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Pilot Mark Creighton, of Port Aransas, Texas, loads nonperishable food onto a plane headed to Appalachia, Florida, for Operation Airdrop. His home flooded during Hurricane Harvey, and he’s helped other victims of hurricanes through Operation Airdrop since.

It wasn’t Dylan Leoni’s first time flying supplies out to stranded residents because of a hurricane. 

Leoni was 19 years old when he first volunteered to fly into LaBelle, Florida, to bring supplies to those affected by Hurricane Irma with Operation Airdrop, a nonprofit aviation charity based out of Texas that aids with hurricane relief. 

On Saturday, he volunteered again. This time, he flew to help those affected by Hurricane Michael. 

It was rewarding for Leoni, a now 20-year-old Florida State University exercise physiology junior, to go into the stranded town of LaBelle and hand out supplies to local residents. 

For this reason, Leoni felt the pull to help people in Apalachicola, Florida.

“It was really rewarding to do that and see their reaction,” Leoni said.

On Saturday and Sunday, Operation Airdrop delivered about 27,000 pounds of essential supplies such as nonperishable foods, water, batteries, bug sprays, diapers and toothpaste with more than 50 private planes from the University Air Center, at 4701 NE 40th Terrace, said Trey Thriffiley, a board member of Operation Airdrop.

The nonprofit is still asking for many of those supplies to be donated. Supplies can be taken to the General Aviation Entrance of the Gainesville Regional Airport on Waldo Road. Operation Airdrop will be operating out of the former Silver Airways Hangar, located at 4505 NE 40th Terrace.

The goal of the operation was to help those who couldn’t receive supplies because of blocked roads from the effects of Michael, Thriffiley said.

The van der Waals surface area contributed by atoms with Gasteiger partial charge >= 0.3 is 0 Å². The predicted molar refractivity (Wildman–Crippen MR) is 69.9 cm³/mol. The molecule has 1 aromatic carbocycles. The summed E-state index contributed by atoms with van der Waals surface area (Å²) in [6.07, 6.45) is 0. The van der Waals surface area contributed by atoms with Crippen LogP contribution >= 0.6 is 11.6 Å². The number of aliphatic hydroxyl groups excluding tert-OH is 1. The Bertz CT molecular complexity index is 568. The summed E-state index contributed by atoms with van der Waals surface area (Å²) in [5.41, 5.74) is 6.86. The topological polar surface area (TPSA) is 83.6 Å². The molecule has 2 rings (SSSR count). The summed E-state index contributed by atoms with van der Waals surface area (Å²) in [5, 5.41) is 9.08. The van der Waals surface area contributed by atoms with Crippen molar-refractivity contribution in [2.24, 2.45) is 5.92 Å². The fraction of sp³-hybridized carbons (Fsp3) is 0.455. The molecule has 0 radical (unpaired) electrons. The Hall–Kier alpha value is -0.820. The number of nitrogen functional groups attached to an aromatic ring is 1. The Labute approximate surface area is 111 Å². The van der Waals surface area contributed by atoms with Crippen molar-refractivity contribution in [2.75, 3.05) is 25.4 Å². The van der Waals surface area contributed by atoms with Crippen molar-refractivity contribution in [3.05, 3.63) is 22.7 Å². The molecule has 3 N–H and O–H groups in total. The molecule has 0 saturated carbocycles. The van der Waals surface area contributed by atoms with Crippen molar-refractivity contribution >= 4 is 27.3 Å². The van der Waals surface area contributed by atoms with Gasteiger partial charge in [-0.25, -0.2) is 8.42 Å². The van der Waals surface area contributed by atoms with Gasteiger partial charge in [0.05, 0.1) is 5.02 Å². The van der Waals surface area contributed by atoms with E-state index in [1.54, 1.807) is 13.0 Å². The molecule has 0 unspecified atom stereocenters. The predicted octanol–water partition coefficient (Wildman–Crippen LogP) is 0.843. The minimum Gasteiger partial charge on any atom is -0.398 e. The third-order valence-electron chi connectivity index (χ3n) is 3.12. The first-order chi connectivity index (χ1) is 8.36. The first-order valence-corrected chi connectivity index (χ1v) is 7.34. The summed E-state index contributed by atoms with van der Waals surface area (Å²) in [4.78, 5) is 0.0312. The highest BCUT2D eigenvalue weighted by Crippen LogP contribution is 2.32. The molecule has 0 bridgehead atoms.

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Volunteers load a private plane from West Palm Beach with supplies for people in the Florida Panhandle. One organizer of the relief effort, Debbie Frederick, who is the Chief Operating Officer of University Aircenter, said the planes are the first to get to areas cut off because roads are impassable. “They’re the boots in the air,” she said.

Operation Airdrop started in 2017 when Hurricane Harvey hit Texas, said Ethan Garrity, a board member and vice president of government relations for Operation Airdrop. Since then, the charity has helped with three other hurricanes, including Irma, Maria and Florence. In more than five days, the aviation charity sent out 286,000 pounds of supplies in more than 500 trips during Hurricane Florence. 

There’s no financial incentive for pilots, Garrity said.

“It helps to justify and validate aviation and why it’s so important,” Garrity said.

Pilots delivered supplies to devastated Florida cities, Thriffiley said. Some of these cities included Apalachicola, Port St. Joe, Blountstown, Bristol, Tallahassee and Panama City, Thriffiley said. The operation will continue until Tuesday night.

In these cities, two out of every three trees are knocked over or snapped in half, and buildings are in ruins, he said.

“There’s people who haven’t seen a FEMA truck,” Thriffiley said. “They’re out in the woods in North Florida and people are realizing, still today, that they need everything.”

One of the larger donations on Saturday was delivered by John Vogelsang, a retired air traffic controller, who brought around $1,500 worth of supplies on behalf of the National Air Traffic Controllers Association.

As someone who used to live in Pensacola, Florida, Vogelsang thought it was necessary to give back to the community.

“I’ve been through my share of hurricanes, and I know how terrible it can be,” Vogelsang said.

Instead of feeling helpless, Marcia Hodik, an employee in the UF department of neurosurgery and a volunteer at Operation Airdrop, said she enjoyed knowing she could assist in the cause. 

“These people are only 200 miles away from us,” Hodik said. “They’re our neighbors, it could have been us. That storm could have easily taken a turn.”

Operation Airdrop needs more monetary donations and supplies, Hodik said. 

“We need the Gator Nation to step up because we were spared,” Hodik said. “We know what it’s like to be stuck in the middle of a hurricane.”

She said she hopes UF and Alachua County will rise to the occation to assist nearby Florida cities in any way they can. 

“We’re Gainesville,” she said. “We’re strong; we’re not affected, so let’s help.”

Contact Dana Cassidy at [email protected] and follow her on Twitter at @danacassidy_

Dana Cassidy is an 18-year-old UF journalism freshman and city commission beat writer at The Independent Florida Alligator. Outside of writing she loves fitness, dance, overweight pets, bad reality TV and drinking excessive amounts of coffee.